“Slums” are communities. People living in wealthier neighbourhoods have always had trouble understanding that. Laffoley’s research paints a picture of Halifax before the “slum clearances” of the 1960s, “to see what was, in fact, gained and what was lost in the destruction of Halifax’s ‘mean streets.’”
Hunt interviewed retired workers on the pre-Confederation Newfoundland Railway to develop this collection of stories, which range from heartwarming tales of travelling families to hilarious anecdotes of colourful characters to the occasional tragedy on the rails.
In Search of Adventure
Helen C Escott
Escott interviewed veterans of the RCMP in Newfoundland and Labrador to put together this collection of behind-the-lines stories, including everything from investigating the murders of their own colleagues to finding new ways to connect with communities they policed.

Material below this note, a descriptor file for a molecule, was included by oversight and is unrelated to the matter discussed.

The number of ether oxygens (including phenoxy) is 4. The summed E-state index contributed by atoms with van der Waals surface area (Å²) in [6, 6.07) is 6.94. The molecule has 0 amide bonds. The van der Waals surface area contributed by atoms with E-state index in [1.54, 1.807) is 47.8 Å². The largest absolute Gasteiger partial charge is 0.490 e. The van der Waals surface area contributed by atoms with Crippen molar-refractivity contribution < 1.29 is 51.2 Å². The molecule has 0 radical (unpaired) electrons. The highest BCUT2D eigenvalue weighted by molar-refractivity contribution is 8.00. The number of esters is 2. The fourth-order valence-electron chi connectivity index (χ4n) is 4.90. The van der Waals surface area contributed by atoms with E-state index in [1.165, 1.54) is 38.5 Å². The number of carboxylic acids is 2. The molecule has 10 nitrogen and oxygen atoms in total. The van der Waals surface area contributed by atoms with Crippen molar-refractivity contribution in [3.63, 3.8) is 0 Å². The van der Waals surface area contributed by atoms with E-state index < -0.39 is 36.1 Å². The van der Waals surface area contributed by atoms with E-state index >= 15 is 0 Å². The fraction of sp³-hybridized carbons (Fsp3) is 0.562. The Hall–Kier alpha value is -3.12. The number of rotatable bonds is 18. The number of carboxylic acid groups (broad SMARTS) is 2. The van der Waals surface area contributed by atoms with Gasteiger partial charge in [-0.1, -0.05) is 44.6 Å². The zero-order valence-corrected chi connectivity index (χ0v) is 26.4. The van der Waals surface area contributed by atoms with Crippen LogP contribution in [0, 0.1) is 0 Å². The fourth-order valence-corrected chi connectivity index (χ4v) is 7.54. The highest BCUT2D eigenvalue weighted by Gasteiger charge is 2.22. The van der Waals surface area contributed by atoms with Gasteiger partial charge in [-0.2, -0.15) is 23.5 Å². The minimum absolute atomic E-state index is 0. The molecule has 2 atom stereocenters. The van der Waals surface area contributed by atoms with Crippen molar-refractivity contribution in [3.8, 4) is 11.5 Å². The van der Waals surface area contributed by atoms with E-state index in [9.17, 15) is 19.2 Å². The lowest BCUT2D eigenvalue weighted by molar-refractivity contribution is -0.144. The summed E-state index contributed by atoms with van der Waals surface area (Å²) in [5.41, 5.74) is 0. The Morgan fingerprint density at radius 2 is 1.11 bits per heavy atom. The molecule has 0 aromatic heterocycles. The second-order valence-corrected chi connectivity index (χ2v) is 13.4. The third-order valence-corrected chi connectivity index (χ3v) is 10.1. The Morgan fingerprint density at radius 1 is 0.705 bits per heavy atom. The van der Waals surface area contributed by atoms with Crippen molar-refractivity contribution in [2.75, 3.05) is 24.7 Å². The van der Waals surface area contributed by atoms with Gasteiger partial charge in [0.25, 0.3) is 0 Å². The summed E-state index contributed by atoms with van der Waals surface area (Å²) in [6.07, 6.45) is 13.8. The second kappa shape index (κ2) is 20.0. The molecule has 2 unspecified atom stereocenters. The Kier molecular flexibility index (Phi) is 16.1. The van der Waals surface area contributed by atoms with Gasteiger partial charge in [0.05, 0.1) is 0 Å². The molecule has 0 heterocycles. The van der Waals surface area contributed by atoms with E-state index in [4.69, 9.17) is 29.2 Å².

At the Ocean’s Edge
University of Toronto Press
A history of a province this thorough, this comprehensive, this impeccably researched, should not be so entertaining. But it is as engaging as it is detailed, a book that will meet all standards of academic rigour and intriguing storytelling.
A Newfoundland Maple
Samantha Baker, Dawn Baker
Artist Dawn Baker beautiful captures the essence of a tree, and how much all of nature depends on it, in this story by Samantha Baker of a young boy and his grandfather learning about a maple tree’s life during a fishing trip.
Jan L Coates
Loosely based on the real-life hermit of Gully Lake, Nova Scotia, The Hermit uses Coates’ always original yet so-real characters to take a heartrending dive into interrelated themes of friendship, community, love, activism and the need to protect the natural environment.
A Beginner’s Guide to Goodbye
In this middle-grade reader, Mosher tackles the challenging subject of death. Her protagonist, Laney, is guilt ridden over the loss of her younger sister, and her parents just won’t deal with it. She comes to rely on an elderly neighbour to help in her grieving process. Laney is a believably courageous character, well worth cheering on.